Located just south of Cincinnati in Kentucky, this ventriloquist museum houses more than 500 "vent" figures ┬ÔÇô the collection of the late William Shakespeare Berger, a local businessman and ventriloquism enthusiast. Visits to the museum are by appointment only May through September and must be arranged in advance.
Cincinnati was an important stop along the Underground Railroad, and this fascinating museum chronicles the history of escaping slaves and those who assisted them along their journeys to freedom. The museum is located downtown near the Ohio River, and permanent exhibits include "Slave Pen," "Escape! Freedom Seekers and the Underground Railroad," "Brothers of the Borderland," 'Everyday Freedom Heroes" and "The Struggle Continues."
There's something about vintage signs that draw people to them, encouraging them to imagine what life was like for the people who passed them everyday when they were in use. That's the beauty of this unique museum - there's plenty of nostalgia to go around. Signs on display include the likes of Elby's Big Boy, Ford, Holiday Inn and more. Tours are by appointment only, so be sure to call ahead. Tours take about 75-90 minutes.
This museum houses a range of pieces that represent the history and culture of the Jewish people. Exhibit items include art, coins, jewelry and memorabilia. It shares works with the Los Angeles-based Skirball Museum. Call for an appointment to view the collection.
This popular arts center features works by nationally and internationally acclaimed artists, and the second floor houses a sculpture gallery. A non-collecting museum, the Contemporary Arts Center focuses on new works in the areas of painting, sculpture, photography, architecture, performance art and new media. It's renowned for an earlier exhibition of works by controversial artist Robert Mapplethorpe.
The Cincinnati Museum Center is a unique complex of several museums housed inside the Art Deco stylized Union Train Station, a national historic landmark in and of itself. Inside the center are the Cincinnati History Museum, the Cincinnati History Library and Archives, the Duke Energy Children's Museum, the Museum of Natural History & Science, and the Robert D. Lindner Family OMNIMAX┬« Theater. There are more than 1.8 million artifacts, art works, and archives on hand to pour over, making the Cincinnati Museum Center one of the largest museums in Ohio.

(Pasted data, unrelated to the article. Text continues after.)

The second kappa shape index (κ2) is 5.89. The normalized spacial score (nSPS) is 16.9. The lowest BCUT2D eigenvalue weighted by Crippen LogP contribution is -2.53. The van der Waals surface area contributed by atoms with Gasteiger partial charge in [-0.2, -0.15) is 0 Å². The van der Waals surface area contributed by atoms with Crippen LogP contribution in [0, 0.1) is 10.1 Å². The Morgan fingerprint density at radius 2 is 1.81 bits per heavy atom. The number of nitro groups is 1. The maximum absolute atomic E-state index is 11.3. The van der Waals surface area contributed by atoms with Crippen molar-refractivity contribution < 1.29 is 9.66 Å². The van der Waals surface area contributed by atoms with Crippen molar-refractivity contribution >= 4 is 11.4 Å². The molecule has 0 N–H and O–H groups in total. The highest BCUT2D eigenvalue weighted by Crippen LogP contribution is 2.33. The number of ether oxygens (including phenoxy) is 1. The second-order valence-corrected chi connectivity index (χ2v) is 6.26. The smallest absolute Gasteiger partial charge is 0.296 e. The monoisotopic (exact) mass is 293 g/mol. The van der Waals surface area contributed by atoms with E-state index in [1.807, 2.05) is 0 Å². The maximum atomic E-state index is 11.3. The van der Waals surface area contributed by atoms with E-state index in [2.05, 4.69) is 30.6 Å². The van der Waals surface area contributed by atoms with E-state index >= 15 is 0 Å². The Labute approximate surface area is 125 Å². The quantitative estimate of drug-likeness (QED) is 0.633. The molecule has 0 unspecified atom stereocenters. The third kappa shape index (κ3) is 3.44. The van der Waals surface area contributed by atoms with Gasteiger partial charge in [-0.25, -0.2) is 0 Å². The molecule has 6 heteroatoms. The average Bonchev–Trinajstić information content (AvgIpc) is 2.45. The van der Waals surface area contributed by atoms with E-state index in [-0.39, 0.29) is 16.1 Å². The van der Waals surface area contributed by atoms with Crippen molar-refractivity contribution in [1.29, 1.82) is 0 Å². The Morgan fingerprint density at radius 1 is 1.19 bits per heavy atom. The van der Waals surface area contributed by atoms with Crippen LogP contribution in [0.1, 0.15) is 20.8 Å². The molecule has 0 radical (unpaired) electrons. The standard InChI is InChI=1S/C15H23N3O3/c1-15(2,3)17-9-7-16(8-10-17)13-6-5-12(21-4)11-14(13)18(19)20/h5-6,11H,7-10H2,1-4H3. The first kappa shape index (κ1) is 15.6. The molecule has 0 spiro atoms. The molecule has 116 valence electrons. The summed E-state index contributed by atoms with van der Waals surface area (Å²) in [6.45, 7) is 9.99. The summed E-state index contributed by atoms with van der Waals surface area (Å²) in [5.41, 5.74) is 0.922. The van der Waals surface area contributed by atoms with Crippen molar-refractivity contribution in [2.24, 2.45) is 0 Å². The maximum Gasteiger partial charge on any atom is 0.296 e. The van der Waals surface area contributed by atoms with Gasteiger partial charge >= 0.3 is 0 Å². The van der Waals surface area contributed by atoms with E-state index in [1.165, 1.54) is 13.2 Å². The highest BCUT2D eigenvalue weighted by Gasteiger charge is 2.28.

This Covington Park regional museum features pieces largely donated by collector William Behringer. Noted exhibits include the Paleontology Gallery, the 19th Century History Gallery and the River Heritage Gallery. Displays are educational and feature a mix of interests, from local history to folk art and modern advancements. Fossils, minerals, Native American artifacts and Ohio River memorabilia are all on display.
Opened in 1932, this museum houses works by master artists. Rembrandt, Gainsborough and Sargent are just a few of the world-renowned artists whose work is represented. Interesting Chinese and French pieces are included in the collection as well.
This educational museum is housed in a former firehouse and offers exhibits to teach children the importance of fire safety. Interesting displays show fire fighting tips, the history of fire brigades and personal safety rules. Slide down a real fire pole or climb through a fire truck cab!
Housed in the impressive limestone-and-glass Union Terminal, this complex of museums offers a wealth of entertainment and educational opportunities. Reasonably-priced combination tickets grant admission to the OMNIMAX Theater, Cincinnati History Museum, Cinergy Children's Museum, Museum of Natural History & Science, Edge of Appalachia Preserve, and Cincinnati Historical Society Library. Check with the Museum Center for an ever-changing schedule of special events and enhancement programs.